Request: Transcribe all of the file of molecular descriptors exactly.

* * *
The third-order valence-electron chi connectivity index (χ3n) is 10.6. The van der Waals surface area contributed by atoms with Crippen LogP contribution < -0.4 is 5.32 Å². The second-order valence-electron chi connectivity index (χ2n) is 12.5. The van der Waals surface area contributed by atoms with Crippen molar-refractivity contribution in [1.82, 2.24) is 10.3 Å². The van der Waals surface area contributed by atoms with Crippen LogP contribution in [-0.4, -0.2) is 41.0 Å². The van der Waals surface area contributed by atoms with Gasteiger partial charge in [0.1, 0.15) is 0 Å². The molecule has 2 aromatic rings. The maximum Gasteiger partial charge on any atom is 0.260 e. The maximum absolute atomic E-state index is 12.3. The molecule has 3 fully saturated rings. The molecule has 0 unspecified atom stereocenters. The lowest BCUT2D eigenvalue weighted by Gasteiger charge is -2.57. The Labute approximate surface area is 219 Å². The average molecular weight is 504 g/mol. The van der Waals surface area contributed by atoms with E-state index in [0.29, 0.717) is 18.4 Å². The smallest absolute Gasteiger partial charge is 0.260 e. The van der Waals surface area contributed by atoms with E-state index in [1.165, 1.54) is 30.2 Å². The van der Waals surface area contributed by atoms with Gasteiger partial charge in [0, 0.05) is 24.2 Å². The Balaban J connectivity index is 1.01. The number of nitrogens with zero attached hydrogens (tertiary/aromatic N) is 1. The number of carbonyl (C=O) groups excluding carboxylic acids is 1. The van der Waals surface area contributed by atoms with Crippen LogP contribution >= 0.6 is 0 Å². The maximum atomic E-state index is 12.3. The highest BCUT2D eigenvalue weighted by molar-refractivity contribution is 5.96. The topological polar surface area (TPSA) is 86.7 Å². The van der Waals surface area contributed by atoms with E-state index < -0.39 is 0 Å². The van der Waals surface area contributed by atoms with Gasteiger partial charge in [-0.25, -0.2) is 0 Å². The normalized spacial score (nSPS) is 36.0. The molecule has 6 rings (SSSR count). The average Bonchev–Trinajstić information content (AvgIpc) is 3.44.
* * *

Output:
The third-order valence-electron chi connectivity index (χ3n) is 10.6. The van der Waals surface area contributed by atoms with Crippen LogP contribution < -0.4 is 5.32 Å². The second-order valence-electron chi connectivity index (χ2n) is 12.5. The van der Waals surface area contributed by atoms with Crippen molar-refractivity contribution in [1.82, 2.24) is 10.3 Å². The van der Waals surface area contributed by atoms with Crippen LogP contribution in [-0.4, -0.2) is 41.0 Å². The van der Waals surface area contributed by atoms with Gasteiger partial charge in [0.1, 0.15) is 0 Å². The molecule has 2 aromatic rings. The maximum Gasteiger partial charge on any atom is 0.260 e. The maximum absolute atomic E-state index is 12.3. The molecule has 3 fully saturated rings. The molecule has 0 unspecified atom stereocenters. The lowest BCUT2D eigenvalue weighted by Gasteiger charge is -2.57. The Labute approximate surface area is 219 Å². The average molecular weight is 504 g/mol. The van der Waals surface area contributed by atoms with E-state index in [0.29, 0.717) is 18.4 Å². The smallest absolute Gasteiger partial charge is 0.260 e. The van der Waals surface area contributed by atoms with E-state index in [1.165, 1.54) is 30.2 Å². The van der Waals surface area contributed by atoms with Gasteiger partial charge in [0, 0.05) is 24.2 Å². The Balaban J connectivity index is 1.01. The number of nitrogens with zero attached hydrogens (tertiary/aromatic N) is 1. The number of carbonyl (C=O) groups excluding carboxylic acids is 1. The van der Waals surface area contributed by atoms with Crippen LogP contribution >= 0.6 is 0 Å². The maximum atomic E-state index is 12.3. The highest BCUT2D eigenvalue weighted by molar-refractivity contribution is 5.96. The topological polar surface area (TPSA) is 86.7 Å². The van der Waals surface area contributed by atoms with E-state index < -0.39 is 0 Å². The van der Waals surface area contributed by atoms with Gasteiger partial charge in [-0.25, -0.2) is 0 Å². The normalized spacial score (nSPS) is 36.0. The molecule has 6 rings (SSSR count). The average Bonchev–Trinajstić information content (AvgIpc) is 3.44.